Many early Kennedy half dollars were melted down for their silver. Starting with coins dated 1965, the fine silver was cut from 90% to 40% (silver clad), but the coin only got used a little even after this change.

Is it Worth Collecting?

The answer is yes! People who collect U.S. coins like to have half dollar coins in their collection. They have been around for a long time and are very pretty.

Some of the best artists in the world made designs for these coins, which have been used for many years.

A US half-dollar coin’s value depends on how well it is kept and how much it is marked.

If you want to know how much a specific half-dollar coin is worth, you should talk to an appraiser.

Keys to Collecting U.S. Half Dollar

Let’s say you collect coins, buy rolls of coins from your local bank at face value, and are putting together a set of Kennedy half dollars.

Regrettably, in 2002, the Mint stopped making business strikes for circulation. Instead, they are presented solely for use in collector sets and are offered by the Mint.

However, your local coin dealer may have these coins with dates of 2002 or later for a modest premium over face value.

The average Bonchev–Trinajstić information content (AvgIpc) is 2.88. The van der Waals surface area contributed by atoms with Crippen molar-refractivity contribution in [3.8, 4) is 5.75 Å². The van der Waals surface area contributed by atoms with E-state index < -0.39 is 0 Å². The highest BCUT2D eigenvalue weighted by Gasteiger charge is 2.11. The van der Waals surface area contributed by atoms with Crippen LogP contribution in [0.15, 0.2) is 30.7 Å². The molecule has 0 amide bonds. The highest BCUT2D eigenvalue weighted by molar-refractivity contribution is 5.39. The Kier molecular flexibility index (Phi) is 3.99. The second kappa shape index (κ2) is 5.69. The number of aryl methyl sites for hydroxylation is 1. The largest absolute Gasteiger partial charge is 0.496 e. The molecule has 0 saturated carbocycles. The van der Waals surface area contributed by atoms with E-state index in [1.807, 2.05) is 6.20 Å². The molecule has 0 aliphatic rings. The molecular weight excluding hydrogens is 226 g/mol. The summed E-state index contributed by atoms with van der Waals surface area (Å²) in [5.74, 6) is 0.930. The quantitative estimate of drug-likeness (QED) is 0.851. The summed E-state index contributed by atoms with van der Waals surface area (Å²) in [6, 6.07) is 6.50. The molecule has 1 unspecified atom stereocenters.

Avid collectors attempt to create a collection that includes uncirculated, Proof coins, unique strikes, mistake coins, key dates, and various kinds.

Build a whole set of uncirculated Kennedy half dollars. Most of these coins must be purchased from coin dealers or internet auctions.

Before you go…

We hope this guide has been useful as you start your quest to become a coin collector. Of course, when it comes time for you to start buying coins, as we previously discussed, it can be easy to become overwhelmed by the various alternatives. But there is one thing you have learned from this information. In that scenario, starting with U.S. half dollars is a terrific idea because there are so many different kinds available right now!

Check out my next article: “1967 SMS Quarter – Do You Need This in Your Collection?